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"I think that one of these days," he said, "You're going to have to find out where you want to go. And then you've got to start going there. But immediately. You can't afford to lose a minute. Not you."
Bobby Carpenter has known where he wants to go for years. He remembers when he was eight, walking back home from a rink with his father, Bob Sr., and asking him if he thought he could one day play in the National Hockey League. That was in the so-called Bobby Orr era, and the goal of every kid hockey player in the Boston area was to make it to the pros. When his father said nothing, young Bobby asked, "Is it too early to tell?" His father nodded. Then, two years later, same rink, same walk, he again asked his dad about his chances of making the NHL. Bob Sr., who knows his hockey, turned and looked at his son. "It's possible," he said.
Today, 17-year-old Bobby Carpenter of Peabody, Mass., a city of 48,000 some 15 miles north of Boston, is the best high school hockey player in America. More than that, he's one of the top amateur prospects in the world. In the NHL draft in June, Carpenter's expected to be one of the first six players selected. No high school player, from the U.S. or anyplace else, has ever been among the top 60 drafted, and no American has ever been among the first 10.
The hapless Winnipeg Jets seem destined to have the first choice, and it's just possible they'll use it to draft Carpenter. Winnipeg's director of player personnel, Mike Doran, had lunch last week with Carpenter's father and his coach, Joe Yannetti, who also happens to be a Winnipeg scout. For now, all Doran is willing to say is that Carpenter is in the running with five or six other players.
Upward of a dozen scouts will attend every game Carpenter plays for St. John's Prep of Danvers, Mass. the rest of the year, and player agents are swarming around him. Carpenter himself will see lots of college games. His is a world of possibilities, and he's keeping himself open to all of them. The high school senior will soon have to choose either the big money or a college education, so a subtle sense of urgency surrounds him. It isn't panic, just a time-to-get-down-to-business air. You can't afford to lose a minute. Not you. All roads lead to Oz; he just has to start. The Can't-Miss Kid—that's what they call him.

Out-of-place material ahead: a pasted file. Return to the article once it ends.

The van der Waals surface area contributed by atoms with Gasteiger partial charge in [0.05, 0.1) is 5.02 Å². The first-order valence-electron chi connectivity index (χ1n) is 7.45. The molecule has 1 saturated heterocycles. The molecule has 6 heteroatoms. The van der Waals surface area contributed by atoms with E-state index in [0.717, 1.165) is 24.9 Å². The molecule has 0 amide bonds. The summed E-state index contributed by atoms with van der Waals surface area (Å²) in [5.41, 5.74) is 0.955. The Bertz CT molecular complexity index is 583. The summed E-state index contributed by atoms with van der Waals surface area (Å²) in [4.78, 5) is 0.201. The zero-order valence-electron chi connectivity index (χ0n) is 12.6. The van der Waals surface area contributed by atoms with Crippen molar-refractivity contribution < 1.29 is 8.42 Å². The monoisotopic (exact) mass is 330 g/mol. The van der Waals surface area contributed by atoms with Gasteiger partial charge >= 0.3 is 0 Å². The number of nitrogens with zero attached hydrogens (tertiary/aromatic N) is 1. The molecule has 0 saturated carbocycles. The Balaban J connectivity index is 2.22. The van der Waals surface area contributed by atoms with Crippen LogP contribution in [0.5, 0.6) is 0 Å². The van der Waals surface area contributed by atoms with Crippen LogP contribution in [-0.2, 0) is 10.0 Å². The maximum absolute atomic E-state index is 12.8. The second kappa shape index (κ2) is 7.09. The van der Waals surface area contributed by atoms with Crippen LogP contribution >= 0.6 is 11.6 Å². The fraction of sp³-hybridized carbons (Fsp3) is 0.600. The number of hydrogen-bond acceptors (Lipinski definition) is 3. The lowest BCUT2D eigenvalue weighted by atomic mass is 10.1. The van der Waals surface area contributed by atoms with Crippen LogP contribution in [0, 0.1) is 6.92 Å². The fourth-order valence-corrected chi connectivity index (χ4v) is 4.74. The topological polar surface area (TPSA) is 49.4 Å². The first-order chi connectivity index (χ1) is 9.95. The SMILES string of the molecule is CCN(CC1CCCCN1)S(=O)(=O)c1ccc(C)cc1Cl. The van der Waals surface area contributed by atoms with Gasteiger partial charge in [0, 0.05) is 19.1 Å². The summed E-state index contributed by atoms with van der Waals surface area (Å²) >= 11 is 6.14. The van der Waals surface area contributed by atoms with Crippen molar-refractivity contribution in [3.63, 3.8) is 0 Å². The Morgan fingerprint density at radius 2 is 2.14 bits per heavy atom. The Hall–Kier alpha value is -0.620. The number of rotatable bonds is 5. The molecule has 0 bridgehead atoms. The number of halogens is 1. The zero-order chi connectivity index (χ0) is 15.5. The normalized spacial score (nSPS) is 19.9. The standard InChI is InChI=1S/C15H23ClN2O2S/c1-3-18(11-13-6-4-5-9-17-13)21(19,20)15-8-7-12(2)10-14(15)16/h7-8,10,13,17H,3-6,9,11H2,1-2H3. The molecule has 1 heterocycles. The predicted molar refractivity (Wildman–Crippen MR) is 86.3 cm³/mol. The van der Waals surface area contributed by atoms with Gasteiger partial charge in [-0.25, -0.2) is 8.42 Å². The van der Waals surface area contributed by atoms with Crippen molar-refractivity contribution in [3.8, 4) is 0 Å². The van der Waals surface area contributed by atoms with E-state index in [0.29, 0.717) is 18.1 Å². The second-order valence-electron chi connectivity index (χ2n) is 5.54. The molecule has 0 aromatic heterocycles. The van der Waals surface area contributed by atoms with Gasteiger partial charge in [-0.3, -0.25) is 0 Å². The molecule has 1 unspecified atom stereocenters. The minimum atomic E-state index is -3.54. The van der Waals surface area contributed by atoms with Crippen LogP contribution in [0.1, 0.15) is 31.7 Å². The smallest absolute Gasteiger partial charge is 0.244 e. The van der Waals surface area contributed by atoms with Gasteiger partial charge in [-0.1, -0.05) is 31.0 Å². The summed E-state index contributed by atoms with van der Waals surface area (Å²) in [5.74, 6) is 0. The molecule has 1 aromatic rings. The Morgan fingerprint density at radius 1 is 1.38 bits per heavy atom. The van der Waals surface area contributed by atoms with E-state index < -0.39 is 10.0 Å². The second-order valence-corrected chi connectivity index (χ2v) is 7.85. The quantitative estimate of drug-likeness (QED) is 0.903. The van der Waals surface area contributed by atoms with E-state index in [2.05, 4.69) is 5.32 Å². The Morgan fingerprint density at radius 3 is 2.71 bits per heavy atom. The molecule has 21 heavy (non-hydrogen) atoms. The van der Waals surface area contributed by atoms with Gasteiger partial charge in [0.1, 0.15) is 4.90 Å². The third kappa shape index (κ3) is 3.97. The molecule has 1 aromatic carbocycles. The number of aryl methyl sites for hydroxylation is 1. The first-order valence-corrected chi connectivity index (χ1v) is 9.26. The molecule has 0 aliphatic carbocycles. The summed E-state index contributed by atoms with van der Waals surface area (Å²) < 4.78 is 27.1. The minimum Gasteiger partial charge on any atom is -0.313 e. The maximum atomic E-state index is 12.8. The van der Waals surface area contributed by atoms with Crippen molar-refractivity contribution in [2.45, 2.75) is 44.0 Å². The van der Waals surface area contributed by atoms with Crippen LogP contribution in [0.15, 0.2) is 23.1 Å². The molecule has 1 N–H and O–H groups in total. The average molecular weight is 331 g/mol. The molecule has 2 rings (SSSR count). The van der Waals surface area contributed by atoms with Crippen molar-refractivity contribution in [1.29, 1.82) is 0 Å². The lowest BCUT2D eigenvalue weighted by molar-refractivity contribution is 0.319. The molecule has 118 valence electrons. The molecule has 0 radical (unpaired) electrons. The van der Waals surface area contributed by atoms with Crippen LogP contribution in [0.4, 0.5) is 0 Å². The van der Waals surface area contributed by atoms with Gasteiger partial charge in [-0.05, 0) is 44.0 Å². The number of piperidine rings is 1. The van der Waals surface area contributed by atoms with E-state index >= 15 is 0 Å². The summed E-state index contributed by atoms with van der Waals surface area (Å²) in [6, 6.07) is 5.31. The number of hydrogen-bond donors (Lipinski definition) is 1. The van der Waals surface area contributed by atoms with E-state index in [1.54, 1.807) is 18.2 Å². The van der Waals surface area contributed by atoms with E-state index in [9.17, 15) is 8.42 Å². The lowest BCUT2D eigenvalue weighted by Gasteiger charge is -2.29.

That's a heavy label to hang on any 17-year-old, but it's difficult to imagine a scenario in which Carpenter does miss. These days when he's asked if he thinks his son can make it in the pros, Bob Sr., a sergeant on the Peabody police force, says, "He's survival-oriented. He'll be able to compete." Lou Varro, who coached Bobby in January's World Junior Tournament, in which the U.S. finished sixth and Carpenter was the team's MVP, says of him, "You'd think a kid coming in with Carpenter's reputation would be cocky, but he's not a big shot. If you ever had a son, you'd be proud to have him turn out like Carpenter. He's just a down-to-earth kid."
So what else is a coach going to say about his star player, you ask. You don't know Varro, a stout, plainspoken Brooklynite. "If he was a horse's ass, I'd tell you," he says.
Boston College's assistant hockey coach, Steve Cedorchuk, believes Carpenter could take B.C. to its second NCAA championship. "People talk about how Bobby's one of the great players," says Cedorchuk. "But he's also one of the great winners. And he'd be a team leader as a freshman."
The only complaint pro scouts have about Carpenter is that he's still playing in high school. "If Bobby had played Junior A in Canada," says Quebec bird dog Red Fleming, "he'd be the first player drafted. No doubt. But they don't play the game the NHL way at his age in the States. The referees think they're playing basketball, calling every little hit."
"Carpenter hasn't proved to me he can take the rough stuff." says Jim Anderson, Vancouver's chief scout. "But he's an exceptional puck handler and skater. And, geezus, he's got quick hands."